Uncle Shawn and Bill and the Almost Entirely Unplanned Adventure (Paperback)
Available for special order
The first book in a hilarious, heartwarming series for children from award-winning author A. L. Kennedy, illustrated by Gemma Correll.
Badger Bill needs rescuing. He's been kidnapped by two nasty sisters who are about to make him fight a boxing match against three even nastier dogs.
The four most depressed llamas in the history of llamas need rescuing too. They are about to be turned into llama pies. But never fear - Uncle Shawn is here! He loves rescuing things. He has a rescuing plan, which involves dancing, and a mole, and an electric fence.
What could possibly go wrong?
"Oh, how odd and wonderful children will love a perfectly odd and wonderful little book by the acclaimed Scottish novelist A. L. Kennedy, Uncle Shawn and Bill and the Almost Entirely Unplanned Adventure. Kennedy lets loose a zany adventure in which a handsome badger is kidnapped by the miserable McGloone family, which keeps a cupboard of knives for every wretched occasion from "peeling penguins" to "dicing goldfish." Also on the McGloone chopping block are four depressed llamas who are soon to be turned into llama puddings and dumplings and possibly even a handbag for the meaty matriarch Myrtle McGloone. Everyone's rescue depends on a crazy-haired, kindhearted uncle (whose uncle he is isn't revealed, because Kennedy delights in wordplay and wit, and appreciates the absurdity of unanswered questions) who has a faithful mole in one pocket of his tweed jacket and some cheese crackers in the other. Uncle Shawn has a half-baked plan to save the day, and hopes in the process to find himself the pleasure of new friends. The climax of escape is indeed a triumph, with the McGloones meeting an end befitting their outrageous terribleness. But the real fun here is the divinely cracked world Kennedy creates, matched nicely with Gemma Correll's very funny illustrations. Yes, please, to the villainous McGloone sisters and their eyes "like old, bad eggs" and "thick, greasy, left-over-sausage kind of lips." And to the nasty McGloone children named Fred, Dusty, Bettina, Socket Wrench and Small. And to random asides on matters like Things That Make a Wasp Giggle. Kennedy's ability to uncork all this cockamamie and turn it into an artful, and quite dear, breeze of a tale is a delight. Why shouldn't a badger who likes to snack on hot chocolate and lettuce sandwiches become best friends with a lonely and heroic grown man?" -- The New York Times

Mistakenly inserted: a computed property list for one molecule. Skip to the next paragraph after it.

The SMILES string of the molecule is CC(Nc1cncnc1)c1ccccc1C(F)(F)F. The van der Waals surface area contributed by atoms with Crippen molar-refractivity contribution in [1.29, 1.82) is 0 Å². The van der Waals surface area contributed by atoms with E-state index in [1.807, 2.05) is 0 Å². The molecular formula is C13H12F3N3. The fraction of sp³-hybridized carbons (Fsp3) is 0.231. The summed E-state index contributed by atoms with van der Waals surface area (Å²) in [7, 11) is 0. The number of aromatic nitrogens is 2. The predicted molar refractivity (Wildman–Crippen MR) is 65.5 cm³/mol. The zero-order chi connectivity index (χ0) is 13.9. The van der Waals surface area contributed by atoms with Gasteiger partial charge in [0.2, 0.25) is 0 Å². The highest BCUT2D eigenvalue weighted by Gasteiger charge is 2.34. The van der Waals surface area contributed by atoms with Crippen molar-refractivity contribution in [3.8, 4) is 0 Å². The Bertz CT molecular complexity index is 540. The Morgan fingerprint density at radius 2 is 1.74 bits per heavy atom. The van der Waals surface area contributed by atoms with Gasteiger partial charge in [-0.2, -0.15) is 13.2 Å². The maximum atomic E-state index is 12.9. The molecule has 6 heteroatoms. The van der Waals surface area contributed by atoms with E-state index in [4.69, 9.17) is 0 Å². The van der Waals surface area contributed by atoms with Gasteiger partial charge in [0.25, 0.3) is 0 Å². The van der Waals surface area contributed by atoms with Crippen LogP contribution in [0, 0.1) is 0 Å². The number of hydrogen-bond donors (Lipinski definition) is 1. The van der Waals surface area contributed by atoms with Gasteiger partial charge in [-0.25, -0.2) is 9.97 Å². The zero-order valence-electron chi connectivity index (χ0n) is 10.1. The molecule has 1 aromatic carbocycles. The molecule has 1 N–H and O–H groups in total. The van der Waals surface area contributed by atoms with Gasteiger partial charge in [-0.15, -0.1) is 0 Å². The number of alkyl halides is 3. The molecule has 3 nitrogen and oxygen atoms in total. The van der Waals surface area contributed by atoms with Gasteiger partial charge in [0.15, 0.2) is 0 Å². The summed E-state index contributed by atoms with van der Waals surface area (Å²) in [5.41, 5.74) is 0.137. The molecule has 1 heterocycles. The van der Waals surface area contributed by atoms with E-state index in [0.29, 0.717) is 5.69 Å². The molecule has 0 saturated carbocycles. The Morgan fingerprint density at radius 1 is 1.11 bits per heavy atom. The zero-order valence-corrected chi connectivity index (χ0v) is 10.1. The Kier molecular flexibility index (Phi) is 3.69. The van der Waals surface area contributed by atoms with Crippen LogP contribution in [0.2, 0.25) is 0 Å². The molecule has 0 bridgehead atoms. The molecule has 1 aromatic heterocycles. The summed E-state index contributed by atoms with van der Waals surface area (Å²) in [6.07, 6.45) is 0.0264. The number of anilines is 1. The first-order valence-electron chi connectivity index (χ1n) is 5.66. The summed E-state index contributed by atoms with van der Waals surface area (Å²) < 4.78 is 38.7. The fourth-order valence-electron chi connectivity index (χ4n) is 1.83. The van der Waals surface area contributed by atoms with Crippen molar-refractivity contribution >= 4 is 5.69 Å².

"Kennedy's madcap yarn has something of Roald Dahl's Fantastic Mr. Fox about it. …. Correll's frequent cartoon line drawings showcase many of the story's absurdities, giving them hilarious labels and captions to boot. Vaguely sinister and overtly ridiculous, it's a riot of a read for those looking for an off-kilter adventure." -- Booklist
"Correll's clever black-and-white cartoons add to the fun of reading this laugh-out-loud story." -- Literacy Daily
"This book is bananas, and I mean that in the most loving sense of the word. … Black and white cartoons throughout the book add to the laughs. … Give this to your Roald Dahl and David Walliams fans and expand their global literary palate!" -- Mom Read It